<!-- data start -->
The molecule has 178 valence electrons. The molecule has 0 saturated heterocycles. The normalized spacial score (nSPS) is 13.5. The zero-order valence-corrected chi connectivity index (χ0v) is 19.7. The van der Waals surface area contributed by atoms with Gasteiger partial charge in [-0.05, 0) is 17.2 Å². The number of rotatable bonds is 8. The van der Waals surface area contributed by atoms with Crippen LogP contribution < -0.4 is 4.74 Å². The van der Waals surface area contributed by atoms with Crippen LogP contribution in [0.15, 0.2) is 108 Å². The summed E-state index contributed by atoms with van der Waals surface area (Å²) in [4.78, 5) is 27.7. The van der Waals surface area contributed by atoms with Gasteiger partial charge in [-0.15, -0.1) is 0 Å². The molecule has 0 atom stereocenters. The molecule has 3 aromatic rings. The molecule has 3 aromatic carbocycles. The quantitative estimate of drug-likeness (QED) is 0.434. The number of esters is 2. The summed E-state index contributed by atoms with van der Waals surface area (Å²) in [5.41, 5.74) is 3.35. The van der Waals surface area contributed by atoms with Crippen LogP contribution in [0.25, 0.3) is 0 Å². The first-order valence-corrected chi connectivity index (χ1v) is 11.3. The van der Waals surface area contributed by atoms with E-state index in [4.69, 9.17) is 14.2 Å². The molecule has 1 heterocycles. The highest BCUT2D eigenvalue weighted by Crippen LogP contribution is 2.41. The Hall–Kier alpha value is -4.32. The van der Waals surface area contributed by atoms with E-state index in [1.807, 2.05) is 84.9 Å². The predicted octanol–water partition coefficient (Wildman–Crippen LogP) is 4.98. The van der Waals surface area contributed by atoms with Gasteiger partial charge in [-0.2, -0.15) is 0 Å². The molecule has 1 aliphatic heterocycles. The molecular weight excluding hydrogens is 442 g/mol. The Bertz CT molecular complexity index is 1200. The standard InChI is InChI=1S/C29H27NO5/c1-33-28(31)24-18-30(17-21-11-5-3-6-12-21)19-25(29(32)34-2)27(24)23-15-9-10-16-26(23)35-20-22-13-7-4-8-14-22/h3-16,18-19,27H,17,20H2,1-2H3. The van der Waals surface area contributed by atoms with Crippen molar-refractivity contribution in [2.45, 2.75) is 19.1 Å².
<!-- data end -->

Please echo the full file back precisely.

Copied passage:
The molecule has 178 valence electrons. The molecule has 0 saturated heterocycles. The normalized spacial score (nSPS) is 13.5. The zero-order valence-corrected chi connectivity index (χ0v) is 19.7. The van der Waals surface area contributed by atoms with Gasteiger partial charge in [-0.05, 0) is 17.2 Å². The number of rotatable bonds is 8. The van der Waals surface area contributed by atoms with Crippen LogP contribution < -0.4 is 4.74 Å². The van der Waals surface area contributed by atoms with Crippen LogP contribution in [0.15, 0.2) is 108 Å². The summed E-state index contributed by atoms with van der Waals surface area (Å²) in [4.78, 5) is 27.7. The van der Waals surface area contributed by atoms with Gasteiger partial charge in [-0.15, -0.1) is 0 Å². The molecule has 0 atom stereocenters. The molecule has 3 aromatic rings. The molecule has 3 aromatic carbocycles. The quantitative estimate of drug-likeness (QED) is 0.434. The number of esters is 2. The summed E-state index contributed by atoms with van der Waals surface area (Å²) in [5.41, 5.74) is 3.35. The van der Waals surface area contributed by atoms with Crippen LogP contribution in [0.25, 0.3) is 0 Å². The first-order valence-corrected chi connectivity index (χ1v) is 11.3. The van der Waals surface area contributed by atoms with E-state index in [4.69, 9.17) is 14.2 Å². The molecule has 1 heterocycles. The highest BCUT2D eigenvalue weighted by Crippen LogP contribution is 2.41. The Hall–Kier alpha value is -4.32. The van der Waals surface area contributed by atoms with E-state index in [1.807, 2.05) is 84.9 Å². The predicted octanol–water partition coefficient (Wildman–Crippen LogP) is 4.98. The van der Waals surface area contributed by atoms with Gasteiger partial charge in [-0.2, -0.15) is 0 Å². The molecule has 1 aliphatic heterocycles. The molecular weight excluding hydrogens is 442 g/mol. The Bertz CT molecular complexity index is 1200. The standard InChI is InChI=1S/C29H27NO5/c1-33-28(31)24-18-30(17-21-11-5-3-6-12-21)19-25(29(32)34-2)27(24)23-15-9-10-16-26(23)35-20-22-13-7-4-8-14-22/h3-16,18-19,27H,17,20H2,1-2H3. The van der Waals surface area contributed by atoms with Crippen molar-refractivity contribution in [2.45, 2.75) is 19.1 Å².